"Next he called aloud and a man came, who it was I could not see in the dark. The king commanded him to take me to one of the other huts and tie me up there to the roof-pole. The man obeyed, but he did not tie me up; he only blocked the hut with the door-board, and sat with me there in the dark alone.

"Now I grew cunning and began to talk with him, spreading a net of sweet words, as the fowler spreads a net for cranes from which he would tear the crests. Soon by his talk I found out that the king and his people knew more than I guessed. Macumazahn, they had seen the cart which still stands under the overhanging rock by the mouth of the cave. I asked him if that were all, pretending that the cart belonged to my Master, to whom it had been brought from the field of Isandhlwana, that he might be drawn about in it, who was too weak to walk.

"The man said that if I would kiss him he would tell me everything. I bade him tell me first, swearing that then I would kiss him. Yes, Macumazahn, I, whom no man’s lips have ever touched, fell as low as this. So he grew foolish and told me. He told me that they had also seen a kappje such as white women wear, hanging on the hut fence, and I remembered that after washing the headdress of my mistress I had set it there to dry in the sun. He told me also that the King suspected that she who wore that kappje was she who had played the part of the Inkosazana in the Vale of Bones. I asked him what the king would do about the matter, at the same time denying that there was any white woman in the Black Kloof. He said that at dawn the king would send and kill these foreign rats, whom the Opener of Roads kept in the thatch of his hut. Now he drew near and asked his pay. I gave it to him—with a knife-point, Macumazahn. Oh! that was a good thrust. He never spoke again. Then I slipped away, for all the others were asleep, and was here a little after midnight."

"I thought I saw you, Nombe," I said, "but was not sure, so I did nothing."

She smiled and answered—

"Ah! I was afraid that the Watcher-by-Night would be watching by night; also the dog ran up to me, but he knew me and I sent him back again. Now while I was coming home, thoughts entered my heart. I saw, as one sees by a lightning flash, all that I had done. The king and his people were not sure that the Master was hiding white folk here and would never have sent back to kill them on the chance. I had made them sure, as indeed, being mad, I meant to do. Moreover, in throwing spears at the kites I had killed my own dove, since it was on the false Inkosazana who had caused them to declare war and brought the land to ruin, that they wished to be avenged, and perchance on him who taught her her part, not on one or two wandering white men. I saw that when Cetewayo’s people came, and there were many more of them outside, several hundreds I think, they would shave the whole head and burn the whole tree. Every one in the kloof would be killed.

"How could I undo the knot that I had tied and stamp out the fire that I had lit? That was the question. I bethought me of coming to you, but without arms how could you help? I bethought me of going to the Master, but I was ashamed. Also, what could he do with but a few servants, for the most of his people are away with the cattle? He is too weak to climb the steep path to the plain above, nor was there time to gather folk to carry him. Lastly, even if there were time which there was not, and we went thither they would track us out and kill us. For the rest I did not care, nor for myself, but that the lady Heddana should be butchered who was more to me than a hundred lives, and through my treachery—ah! for that I cared.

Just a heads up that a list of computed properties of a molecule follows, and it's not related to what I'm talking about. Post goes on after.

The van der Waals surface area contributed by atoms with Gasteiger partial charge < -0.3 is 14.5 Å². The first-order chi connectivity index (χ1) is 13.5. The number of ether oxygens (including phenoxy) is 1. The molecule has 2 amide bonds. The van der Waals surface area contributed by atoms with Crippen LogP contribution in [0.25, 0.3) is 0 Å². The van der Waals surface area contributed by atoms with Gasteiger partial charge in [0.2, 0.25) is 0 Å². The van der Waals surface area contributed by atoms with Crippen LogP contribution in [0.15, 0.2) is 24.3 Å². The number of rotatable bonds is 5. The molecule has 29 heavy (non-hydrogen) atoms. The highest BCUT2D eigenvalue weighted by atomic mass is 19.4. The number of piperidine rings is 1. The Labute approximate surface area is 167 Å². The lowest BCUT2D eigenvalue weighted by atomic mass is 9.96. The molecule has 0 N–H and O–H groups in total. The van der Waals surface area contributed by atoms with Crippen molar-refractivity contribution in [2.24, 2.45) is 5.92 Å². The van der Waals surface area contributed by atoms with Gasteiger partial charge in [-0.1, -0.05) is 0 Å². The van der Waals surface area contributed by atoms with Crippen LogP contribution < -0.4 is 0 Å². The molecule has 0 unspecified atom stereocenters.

I called on my Spirit to help me, but it would not come. My Spirit was dead in me because now I would do good and not ill. Yet another Spirit came, that of one Mameena whom once you knew. She came angrily, like a storm, and I shrank before her. She said, ’Vile witch, you have plotted to murder Macumazahn, and for that you shall answer to me before another sun has set over this earth of yours. Now you seek a way of escape from your own wickedness. Well, it can be had, but at a price.’

"’What price, O Lady of Death?’ I asked.

"’The price of your own life, Witch.’

"I laughed into that ghost face of hers and said—

"’Is this all? Be swift and show me the way, O Lady of Death, and afterwards we will balance our account.’

"Then she whispered into the ear of my heart and was gone. I ran on, for the dawn was near. I whitened myself with lime, I put on the glittering cloak and powdered my hair with the sparkling earth. I took a little stick in my hand since I could find no spear and had no time to search, and just as day began to break, I crept out and stood in the bend of the path. The slayers came, twelve or so of them, but behind were many more. They saw the Inkosazana-y-Zulu barring their way and were much afraid. They fled, but out of his fright one of them threw a spear which went home, as I knew it would. He watched to see if I should fall, but I would not fall. Then he fled faster than the rest, knowing himself accursed who had lifted steel against the Queen of Heaven, and oh! I am glad, I am glad!"

She ceased, exhausted, yet with a great exultation in her beautiful eyes; indeed at that moment she looked a most triumphant creature. I stared at her, thrilled through and through. She had been wicked, no doubt, but how splendid was her end; and, thank Heaven! she was troubled with no thought of what might befall her after that end, although I was sure she believed that she would live again to face Mameena.

I knew not what to do. I did not like to leave her, especially as no earthly power could help her case, since slowly but quite surely she was bleeding to death from an internal wound. By now the sun was up and Zikali’s people were about. One of them appeared suddenly and saw, then with a howl of terror turned to fly away.